Grown Ups: a “Shrunk Down” Comedy

Movie Review: Grown Ups (2010)
Spoilers: none

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What opens up to a recreation of a 1978 school basketball game is prelude to a tenuously-delivered series of put-downs and awkward interactions between the main characters: Lenny Feder (Adam Sandler), Eric Lamonsoff (Kevin James), Kurt McKenzie (Chris Roc), Marcus Higgins (David Spade), and Rob Hilliard (Rob Schneider), all of whom are childhood best friends who grew up, got married, and then got the tragic news that their childhood coach passed away. This is where Grown Ups takes off.

Reuniting at dear old coach's funeral, it is supposed to be a somber occasion, a time for everyone to say goodbye to a childhood mentor who meant so much to these guys who were kids some 30 years back and hadn't seen him in all that time. While I can't see kids being this attached to a childhood authority figure they hadn't seen in forever, I certainly cannot see how 2010's Death at a Funeral didn't teach us anything about unleashing substandard comedy on unsuspecting audiences. We now have two star-powered comedies that didn’t go over well this year.

Death at a Funeral was a four-star contender compared to this fourfold family flop, one which could have been branded with a capital “E” for “embarrassment” had it showed up on the resumes of any persons other than grade-A comedians. Much of the nearly good humor is lost on audiences that will never be prepared for what is to come, and so much of that is mingled with the bad, making the good taste like a watered-down vodka, or if you will, like human breast milk.

Unbelievably, 2010 seems to be a big year for older kid breastfeeding gags, which are not (and have never been) funny. Watching four-year-olds breastfeed and accidentally slip off the nipple, resulting in the mother's milk being sprayed all over a nearby parent is difficult to endure. Enduring it requires being mentally deficient in some way or having the monk-like ability to meditate and block out nasty images that damage the entertainment-craving psyche.

These friends put each other down like any old-time friends would and do. Only, you'd think that because they are comedians with scripts and opportunities to rehearse and to perfect their parts, that they would succeed at what they do best anyways, which is making viewers laugh. This they should do more so than any other group of friends having a gay ole' time and chuckling over each others' idiosyncrasies. But they don't.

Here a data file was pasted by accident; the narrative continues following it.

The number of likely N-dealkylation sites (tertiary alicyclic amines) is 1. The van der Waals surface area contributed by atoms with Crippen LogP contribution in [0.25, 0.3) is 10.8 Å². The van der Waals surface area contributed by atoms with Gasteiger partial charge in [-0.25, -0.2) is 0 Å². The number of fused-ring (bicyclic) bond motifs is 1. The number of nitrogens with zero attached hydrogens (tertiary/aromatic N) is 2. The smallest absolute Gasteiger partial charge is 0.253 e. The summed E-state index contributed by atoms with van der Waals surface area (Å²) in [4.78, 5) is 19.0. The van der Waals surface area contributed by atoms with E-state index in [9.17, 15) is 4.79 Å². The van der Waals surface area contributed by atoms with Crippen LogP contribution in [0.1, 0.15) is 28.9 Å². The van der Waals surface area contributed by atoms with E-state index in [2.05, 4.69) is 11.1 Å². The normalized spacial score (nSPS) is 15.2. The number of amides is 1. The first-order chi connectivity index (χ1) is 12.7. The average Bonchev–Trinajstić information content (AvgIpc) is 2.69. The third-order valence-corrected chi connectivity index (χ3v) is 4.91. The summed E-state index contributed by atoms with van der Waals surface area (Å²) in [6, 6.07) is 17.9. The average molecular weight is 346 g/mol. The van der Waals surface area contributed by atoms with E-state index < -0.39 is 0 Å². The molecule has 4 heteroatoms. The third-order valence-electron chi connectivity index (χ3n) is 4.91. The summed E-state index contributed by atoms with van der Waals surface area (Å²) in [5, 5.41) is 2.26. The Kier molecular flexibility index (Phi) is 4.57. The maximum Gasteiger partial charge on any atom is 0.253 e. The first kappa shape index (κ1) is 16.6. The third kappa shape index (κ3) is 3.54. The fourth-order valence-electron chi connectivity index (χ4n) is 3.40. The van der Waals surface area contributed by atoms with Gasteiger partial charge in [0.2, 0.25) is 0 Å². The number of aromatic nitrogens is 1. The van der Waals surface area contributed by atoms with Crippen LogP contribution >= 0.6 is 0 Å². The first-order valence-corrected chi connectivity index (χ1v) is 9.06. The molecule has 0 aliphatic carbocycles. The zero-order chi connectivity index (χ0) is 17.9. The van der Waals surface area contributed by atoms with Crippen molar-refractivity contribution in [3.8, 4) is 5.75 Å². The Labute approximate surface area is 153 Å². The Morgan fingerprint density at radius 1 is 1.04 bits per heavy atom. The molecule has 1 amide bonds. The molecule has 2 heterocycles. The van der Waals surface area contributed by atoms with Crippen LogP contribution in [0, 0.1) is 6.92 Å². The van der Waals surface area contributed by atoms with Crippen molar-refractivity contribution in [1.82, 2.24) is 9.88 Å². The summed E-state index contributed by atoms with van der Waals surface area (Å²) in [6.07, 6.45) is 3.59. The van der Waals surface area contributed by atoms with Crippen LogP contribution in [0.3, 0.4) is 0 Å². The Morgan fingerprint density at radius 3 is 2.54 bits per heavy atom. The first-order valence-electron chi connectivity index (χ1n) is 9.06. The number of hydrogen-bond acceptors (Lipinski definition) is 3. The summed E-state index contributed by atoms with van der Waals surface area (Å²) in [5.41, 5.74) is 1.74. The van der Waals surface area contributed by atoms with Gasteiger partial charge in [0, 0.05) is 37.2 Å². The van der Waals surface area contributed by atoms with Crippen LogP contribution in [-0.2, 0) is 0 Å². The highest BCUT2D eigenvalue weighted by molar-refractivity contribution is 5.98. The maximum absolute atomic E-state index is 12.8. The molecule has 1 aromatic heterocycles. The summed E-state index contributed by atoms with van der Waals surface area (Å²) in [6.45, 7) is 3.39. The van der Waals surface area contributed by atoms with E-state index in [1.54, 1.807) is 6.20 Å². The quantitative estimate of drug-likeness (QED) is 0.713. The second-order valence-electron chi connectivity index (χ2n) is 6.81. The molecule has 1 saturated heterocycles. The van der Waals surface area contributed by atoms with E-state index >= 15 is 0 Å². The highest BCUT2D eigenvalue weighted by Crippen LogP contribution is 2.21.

Not all immature grown men are funny, just as not all comedians make you want to laugh. If that's the case, then surely watching overly protective and misguided parents going to crazy lengths to try and shield their children from crude sex references and refusing to tell a bratty kid “no” to breastfeeding is nowhere near funny. Dogs with vocal cords clipped and old, mouthy black women with bunions that consume literally an entire foot is worse than not funny. It compels one to quit watching with the strength of a gale-force wind.

Grown-Ups gives us approximately 15% solid laughs, 35% blatant repulsiveness, and 50% weak slapstick that will be a ball-dropper for all fans of these super comedy stars who did themselves – and us – no favors in this cringe-worthy creation.

A miscast Salma Hayek as Lenny's wife Roxanne was a slight miscalculation, while using Colin Quinn as Dickie, the antagonistic competition for the gang, was no way to rise this fart-joke-ridden failure out of the mud. With as much or more creepy than comedy, Grown-Ups has very little respect for an intelligent audience.

We're not wrong to hold professionals to higher standards. No need to abandon this reasoning in our evaluation of big-name comedians. Adam Sandler worked as producer on this project and gave us glimpses into at least one event into his personal life, of a time when swinging on a rope over a river got him smashed against a tree. Guess it was supposed to seem funnier if Kevin James did it.

Funny? Guess you had to be there.

(JH)

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Grade: D- (1 star)
Rated: PG-13 (for coarse language, crude humor, language, and suggestive themes)
Director: Dennis Dugan
Summary: After their high school basketball coach passes away, five good friends and former teammates reunite for a Fourth of July holiday weekend.
Starring: Adam Sandler "Lenny Feder," Kevin James "Eric Lamonsoff," Chris Rock "Kurt McKenzie," David Spade "Marcus Higgins," Rob Schneider "Rob Hilliard," Salma Hayek "Roxanne Chase-Feder," Maria Bello "Sally Lamonsoff," Maya Rudolph "Deanne McKenzie"
Genre: Comedy
Trailer

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